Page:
Tsog Taij is one of the earliest surviving examples of Mongolian cinema, and may represent an instance of me biting off somewhat more than I can chew. Not only do I know very little about Mongolia, but Tsog Taij is a film whose story is at least nominally rooted in the country’s 17th century history, about which I know even less. To compound matters considerably, it’s also a work of propaganda and, as such, is heavily influenced by the nationalist politics of its time. This means that historical veracity likely took a back seat to whatever ideological points needed to be made -- though in which instances that occurred I’d be loathe to speculate. In short, I’m asking that you forgive a little blind groping on my part (no, not of you… I meant that totally metaphorically), because the alternative would be a review made up almost entirely of cut and pasted bits from various Wikipedia articles.
Our hero here, Tsog Taij, was indeed a real Mongolian prince, but I imagine that he was chosen as a protagonist less for his objective accomplishments than for his rhetorical utility as an enemy of Tibetan Buddhism. The Soviets had a very hands-on involvement in Mongolian cinema at the time, which had been designated by the ruling Revolutionary Party to serve as a tool for socialist instruction (yes, Tea Partiers, just like in Hollywood!), and so it’s not all that surprising that a story about Mongolia’s battle for the control of Tibet would be skewed to become a teachable moment about the evils of organized religion. Still, for those of us accustomed to the more sympathetic portrayals of the Dalai Lama and his followers that are common today, there is indeed some dark novelty in seeing them cast as the craven oppressors of the people that they are here. And while it is true that the Buddhists made use of the Swastika for many hundreds of years before the Nazis appropriated it -– and toward very different ends --, it’s hard to imagine that Tsog Taij’s shots of their forces marching under flags adorned with it were not meant to conjure associations with certain, much more recent events.
Tsog Taij opens upon the aftermath of a battle near the Tibetan border, in which the forces of Lingden Khan (Bat-Ochir), the last descendant of Genghis Khan, have been crushed by forces lead by Manchurian general Ambagi Tsetsen. As they make their retreat, the ailing Lingden hands the sword of Genghis to a messenger, instructing him to take it to Tsog Taij in Mongolia, and, further, to instruct Taij to muster his forces and join him at the front. Meanwhile, an emissary from the Gelugpa -- or “Yellow Hat" -- Buddhist sect approaches Ambagi Tsetsen and pledges the Dalai Lama’s allegiance, while at the same time asking for assurances that theirs will be decreed the official religion of those areas of Mongolia that fall under Manchurian control.
Meanwhile, back in Mongolia, we see the common folk being generally ground down under the Yellow Hats’ collective boot heels, being forced to chant mantras, bow down before their Nazi symbol, and whatnot, all of which meets with spirited opposition from the noble Tsog Taij (Tsegmeb). Taij further angers his rival, Khush Khan -- a prince who has aligned himself with the Yellow Hats –- when his son, Arslan Taij (Tserendendev), embarks upon a Romeo and Juliet-style romance with Khush Khan’s daughter Khulan (Dolgorsuren). In retaliation, Khush Khan takes the occasion of Taij and his troops being away on maneuvers as an opportunity to stage a late night assault on the prince’s castle, during which Taij’s mother and many of the members of his court are brutally slaughtered by Khush Khan’s Yellow Hat soldiers. Rather than entering into a civil war, as Khush Khan seems intent on provoking him into, the grief stricken Taij, upon returning, proclaims that he will instead take the fight to Tibet itself. Fortuitously, it is almost at this precise moment that Lingden Khan’s messenger appears bearing the sword of Genghis Khan.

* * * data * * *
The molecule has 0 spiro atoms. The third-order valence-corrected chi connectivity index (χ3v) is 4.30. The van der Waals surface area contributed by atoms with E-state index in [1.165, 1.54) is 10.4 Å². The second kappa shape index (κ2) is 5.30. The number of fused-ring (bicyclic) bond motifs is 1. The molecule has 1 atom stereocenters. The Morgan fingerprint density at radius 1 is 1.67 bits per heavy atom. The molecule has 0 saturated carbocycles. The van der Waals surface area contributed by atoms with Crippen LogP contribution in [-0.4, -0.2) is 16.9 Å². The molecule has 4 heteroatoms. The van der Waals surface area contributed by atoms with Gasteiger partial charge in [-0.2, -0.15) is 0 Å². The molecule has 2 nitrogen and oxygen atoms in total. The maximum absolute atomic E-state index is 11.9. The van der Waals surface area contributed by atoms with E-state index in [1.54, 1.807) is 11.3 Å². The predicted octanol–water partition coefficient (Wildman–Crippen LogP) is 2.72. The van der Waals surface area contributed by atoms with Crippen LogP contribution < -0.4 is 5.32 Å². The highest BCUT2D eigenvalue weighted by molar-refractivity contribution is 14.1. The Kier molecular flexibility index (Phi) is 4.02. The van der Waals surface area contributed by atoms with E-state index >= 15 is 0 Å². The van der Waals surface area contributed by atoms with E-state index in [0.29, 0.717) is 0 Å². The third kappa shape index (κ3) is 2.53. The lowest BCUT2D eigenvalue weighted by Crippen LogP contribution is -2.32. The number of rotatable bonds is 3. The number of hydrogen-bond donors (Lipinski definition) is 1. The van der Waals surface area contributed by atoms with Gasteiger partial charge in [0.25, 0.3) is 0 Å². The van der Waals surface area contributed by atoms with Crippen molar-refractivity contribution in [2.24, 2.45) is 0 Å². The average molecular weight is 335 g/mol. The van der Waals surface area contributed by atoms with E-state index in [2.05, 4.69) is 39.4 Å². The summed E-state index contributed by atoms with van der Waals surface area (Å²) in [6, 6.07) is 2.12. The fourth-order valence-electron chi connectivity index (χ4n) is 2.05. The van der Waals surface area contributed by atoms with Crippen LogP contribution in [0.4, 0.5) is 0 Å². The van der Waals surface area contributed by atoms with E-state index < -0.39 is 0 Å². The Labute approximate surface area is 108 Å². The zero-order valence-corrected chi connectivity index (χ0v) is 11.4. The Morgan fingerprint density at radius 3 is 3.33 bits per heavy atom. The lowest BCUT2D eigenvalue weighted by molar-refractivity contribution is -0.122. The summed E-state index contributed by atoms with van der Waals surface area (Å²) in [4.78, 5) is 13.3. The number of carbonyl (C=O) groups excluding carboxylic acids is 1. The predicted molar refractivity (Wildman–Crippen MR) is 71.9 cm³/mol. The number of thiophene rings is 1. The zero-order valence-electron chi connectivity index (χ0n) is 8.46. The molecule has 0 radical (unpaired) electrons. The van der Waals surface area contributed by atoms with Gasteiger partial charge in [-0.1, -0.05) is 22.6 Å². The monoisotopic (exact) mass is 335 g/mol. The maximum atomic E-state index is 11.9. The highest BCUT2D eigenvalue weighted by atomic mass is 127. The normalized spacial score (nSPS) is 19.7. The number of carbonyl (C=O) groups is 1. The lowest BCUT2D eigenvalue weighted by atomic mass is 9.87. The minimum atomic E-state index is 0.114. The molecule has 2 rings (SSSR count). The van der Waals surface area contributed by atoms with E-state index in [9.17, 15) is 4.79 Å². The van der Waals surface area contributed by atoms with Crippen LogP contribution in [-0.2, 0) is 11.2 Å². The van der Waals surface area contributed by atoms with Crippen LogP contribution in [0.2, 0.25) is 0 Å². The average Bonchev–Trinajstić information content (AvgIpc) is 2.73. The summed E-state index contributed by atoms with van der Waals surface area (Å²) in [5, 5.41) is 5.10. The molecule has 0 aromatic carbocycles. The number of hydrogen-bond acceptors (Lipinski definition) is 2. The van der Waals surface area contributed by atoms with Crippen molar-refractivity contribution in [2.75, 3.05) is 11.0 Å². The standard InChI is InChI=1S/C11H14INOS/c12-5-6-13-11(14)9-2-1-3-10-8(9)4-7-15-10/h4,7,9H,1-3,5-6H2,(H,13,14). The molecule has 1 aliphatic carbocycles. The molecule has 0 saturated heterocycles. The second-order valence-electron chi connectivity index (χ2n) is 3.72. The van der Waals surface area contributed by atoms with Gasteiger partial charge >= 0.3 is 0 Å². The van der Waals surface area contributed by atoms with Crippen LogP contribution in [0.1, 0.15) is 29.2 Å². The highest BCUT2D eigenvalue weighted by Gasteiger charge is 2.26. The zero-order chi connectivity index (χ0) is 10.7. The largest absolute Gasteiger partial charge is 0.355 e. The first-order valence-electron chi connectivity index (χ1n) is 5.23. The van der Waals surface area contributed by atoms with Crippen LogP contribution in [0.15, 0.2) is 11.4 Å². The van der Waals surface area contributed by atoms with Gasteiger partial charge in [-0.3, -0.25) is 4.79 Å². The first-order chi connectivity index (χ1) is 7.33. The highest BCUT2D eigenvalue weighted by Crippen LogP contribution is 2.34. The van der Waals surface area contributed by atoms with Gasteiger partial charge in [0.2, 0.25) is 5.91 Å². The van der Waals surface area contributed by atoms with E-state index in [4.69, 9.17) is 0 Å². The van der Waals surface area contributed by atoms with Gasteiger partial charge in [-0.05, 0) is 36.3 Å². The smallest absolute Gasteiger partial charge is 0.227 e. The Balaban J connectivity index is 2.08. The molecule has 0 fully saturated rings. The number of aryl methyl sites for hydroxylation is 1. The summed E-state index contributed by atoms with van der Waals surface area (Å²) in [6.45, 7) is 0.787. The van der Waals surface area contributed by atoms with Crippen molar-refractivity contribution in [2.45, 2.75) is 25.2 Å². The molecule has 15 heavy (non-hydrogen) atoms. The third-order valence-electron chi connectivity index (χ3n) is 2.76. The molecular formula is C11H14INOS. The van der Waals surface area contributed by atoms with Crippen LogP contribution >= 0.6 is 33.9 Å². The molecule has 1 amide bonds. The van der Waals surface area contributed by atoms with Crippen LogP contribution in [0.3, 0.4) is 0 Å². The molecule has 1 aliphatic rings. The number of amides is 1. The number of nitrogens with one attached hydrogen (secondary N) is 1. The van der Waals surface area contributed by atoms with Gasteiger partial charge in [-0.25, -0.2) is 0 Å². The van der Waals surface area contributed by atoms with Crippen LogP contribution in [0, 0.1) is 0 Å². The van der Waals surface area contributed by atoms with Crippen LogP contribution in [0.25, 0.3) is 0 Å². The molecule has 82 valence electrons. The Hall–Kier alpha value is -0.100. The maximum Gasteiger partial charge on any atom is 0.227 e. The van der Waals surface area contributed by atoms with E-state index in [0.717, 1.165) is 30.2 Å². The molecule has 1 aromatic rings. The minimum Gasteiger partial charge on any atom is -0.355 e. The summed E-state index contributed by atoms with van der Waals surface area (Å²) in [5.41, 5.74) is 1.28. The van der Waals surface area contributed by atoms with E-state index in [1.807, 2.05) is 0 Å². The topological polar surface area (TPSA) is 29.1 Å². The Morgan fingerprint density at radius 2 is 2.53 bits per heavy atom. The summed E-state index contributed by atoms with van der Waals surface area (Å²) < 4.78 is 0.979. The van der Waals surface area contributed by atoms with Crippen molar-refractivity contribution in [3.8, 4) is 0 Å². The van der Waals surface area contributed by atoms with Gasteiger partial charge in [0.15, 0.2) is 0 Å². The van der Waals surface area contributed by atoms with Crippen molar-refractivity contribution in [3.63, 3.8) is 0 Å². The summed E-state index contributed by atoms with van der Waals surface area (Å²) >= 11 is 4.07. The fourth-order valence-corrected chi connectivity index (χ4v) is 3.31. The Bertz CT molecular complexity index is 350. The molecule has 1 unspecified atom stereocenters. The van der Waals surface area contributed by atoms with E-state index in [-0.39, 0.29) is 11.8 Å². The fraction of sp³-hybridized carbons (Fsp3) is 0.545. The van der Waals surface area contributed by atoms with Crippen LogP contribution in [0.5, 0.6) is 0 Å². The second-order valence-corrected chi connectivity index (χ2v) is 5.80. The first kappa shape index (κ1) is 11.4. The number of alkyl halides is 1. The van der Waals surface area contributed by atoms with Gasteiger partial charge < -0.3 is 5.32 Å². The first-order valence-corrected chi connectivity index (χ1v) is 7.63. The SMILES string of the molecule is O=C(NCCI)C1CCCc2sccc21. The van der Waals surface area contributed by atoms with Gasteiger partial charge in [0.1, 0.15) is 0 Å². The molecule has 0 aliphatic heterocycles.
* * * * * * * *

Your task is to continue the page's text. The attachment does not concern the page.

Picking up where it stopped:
And this is only the beginning of Tsog Taij, for, from here, we will go on to see our hero and his forces battle their way across Tibet’s borders, and then proceed onward toward Lhasa. There he will meet with betrayal at the hands of his own son, who, seduced by the evil Lamas –- with the help of a beautiful and licentious Tibetan princess and some of the local libations –- crosses over to the other side, thus destining himself for a traitor’s death under the executioner’s blade. All leads to a final confrontation between the armies of Taij and Khush Khan, during which Taij is mortally wounded, but still finds the strength for one last rousing plea for Mongolian national unity before decorously expiring.
Despite its three hour length and scrupulous-seeming period detail, Tsog Taij is prevented by the glaring nakedness of its (then) present day agenda from truly capturing the viewer within its epic sweep. This problem is further compounded by the fact that director T. Khurlee, despite having the extras, the props, and the scenery to accomplish the task, wastes them by failing to shoot the pivotal battle scenes with any kind of dynamism, instead making them come off as somewhat static and clunky. Where he does capture an appropriate sense of grandeur is in those quieter, tension-filled moments that both lead up to and follow those battles, such as in his sweeping shots of the carnage left in the wake of the film’s opening melee and the scenes of huge, silent armies trudging their way across vast, wind whipped plains.
Make no mistake about it; Tsog Taij is indeed a handsome looking, technically accomplished film -- thanks in no small part, I imagine, to an influx of Soviet funding and talent. However, those who are looking for a rousing period war picture are likely to come away disappointed. As much as it might have aided its cause, Tsog Taij apparently forgot to be that, instead losing sight of such objectives in the course of pursuing other priorities.